• Good news: The $8000 tax credit for first-time homebuyers can be applied toward your down payment or closing costs at the time of purchase.  YAAAY!!  I believe that warranted the bold-print. Realize, however, that FHA still requires 3.5% of the down-payment come out of your pocket, so unless you’re getting a grant, still no free homes.  But still, good stuff!  Great things are continuing to happen to make homeownership for you 1st-time homebuyers more and more affordable. 

    And now the bad news: Remember last week when I said that rates would ‘eventually’ head higher?  Well, ‘eventually’ arrived last Wednesday, when the 2nd consecutive long-term treasury bond auction drew a weak crowd.

    Evidently the old “two strikes and we PANIC IN THE STREETS” rule seems to be in effect.

    So here’s what’s up: If no investors bid for bonds at a certain yield (let’s say 4%) then bond sellers (like Uncle Sam) have to jack up the interest rate to attract greater attention.  Since Treasury bonds (the bonds our government issues in order to finance it’s debt) compete on the open market with mort­gage bonds (the bonds that determine the rates that I can offer you), an increase in one will usually mean an increase in the other.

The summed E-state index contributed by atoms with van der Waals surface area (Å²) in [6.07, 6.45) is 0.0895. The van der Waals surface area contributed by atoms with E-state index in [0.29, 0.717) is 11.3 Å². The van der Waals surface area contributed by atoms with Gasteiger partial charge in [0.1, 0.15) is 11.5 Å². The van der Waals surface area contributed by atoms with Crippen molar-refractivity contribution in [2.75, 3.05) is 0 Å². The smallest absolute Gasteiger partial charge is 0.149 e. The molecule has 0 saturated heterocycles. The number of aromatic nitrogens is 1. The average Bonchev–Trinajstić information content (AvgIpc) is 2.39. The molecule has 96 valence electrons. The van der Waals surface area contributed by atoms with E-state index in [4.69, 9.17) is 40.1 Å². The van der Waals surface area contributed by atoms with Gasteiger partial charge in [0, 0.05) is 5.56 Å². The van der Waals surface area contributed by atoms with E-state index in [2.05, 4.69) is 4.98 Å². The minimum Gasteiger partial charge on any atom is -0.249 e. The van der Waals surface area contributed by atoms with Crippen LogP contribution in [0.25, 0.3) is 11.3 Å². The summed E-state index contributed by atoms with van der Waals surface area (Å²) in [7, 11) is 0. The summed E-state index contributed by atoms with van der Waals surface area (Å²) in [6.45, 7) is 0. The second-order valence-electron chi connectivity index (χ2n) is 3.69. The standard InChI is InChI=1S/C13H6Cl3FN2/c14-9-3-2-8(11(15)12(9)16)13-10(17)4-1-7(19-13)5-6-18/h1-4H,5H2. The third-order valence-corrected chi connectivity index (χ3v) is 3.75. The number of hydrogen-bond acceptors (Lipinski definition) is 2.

Why aren’t investors biting at these bonds?  Two reasons: Dollar Weakness and Inflation.  They think that we’re printing too much money and that the global economy will rebound soon.  Too many dollars chasing too few goods drives prices up (let us not so easily forget how much paying $4.00 plus per gallon sucks).  So if I own a bond that’s paying me 4%, and I think everything I buy is going to be 5% more expensive next year, then I just lost 1%.

    And nobody likes losing money for no good reason.  That means, unless bond rates go up, no bonds get sold. 

    And if bonds don’t get sold, we don’t get to do nifty stuff like offer General Motors $30,000,000,000 more in taxpayer dollars to play with.

    Makes it look like a lot when I put all the zeroes after it like that, eh? 

    So, it’s going to become a battle of how much money Obama feels like devoting to keeping mortgage rates down.  But eventually it’s going to become a contest of how hard he can push against the ocean of debt that these various bailouts are creating. 

    I’m not here to say whether it’s a good idea or bad idea that this is happening the way it is.  That’s for politicians to decide.  I’m just saying that big-time market manipulation historically rarely ends well.

    A lot of moving parts, to say the least.  This is why I always recommend you work with professionals who understand these market moves (for example, um… me).  Without a good understanding, you have no chance to capitalize on the up-side benefits or shield yourself from the down-side risks.

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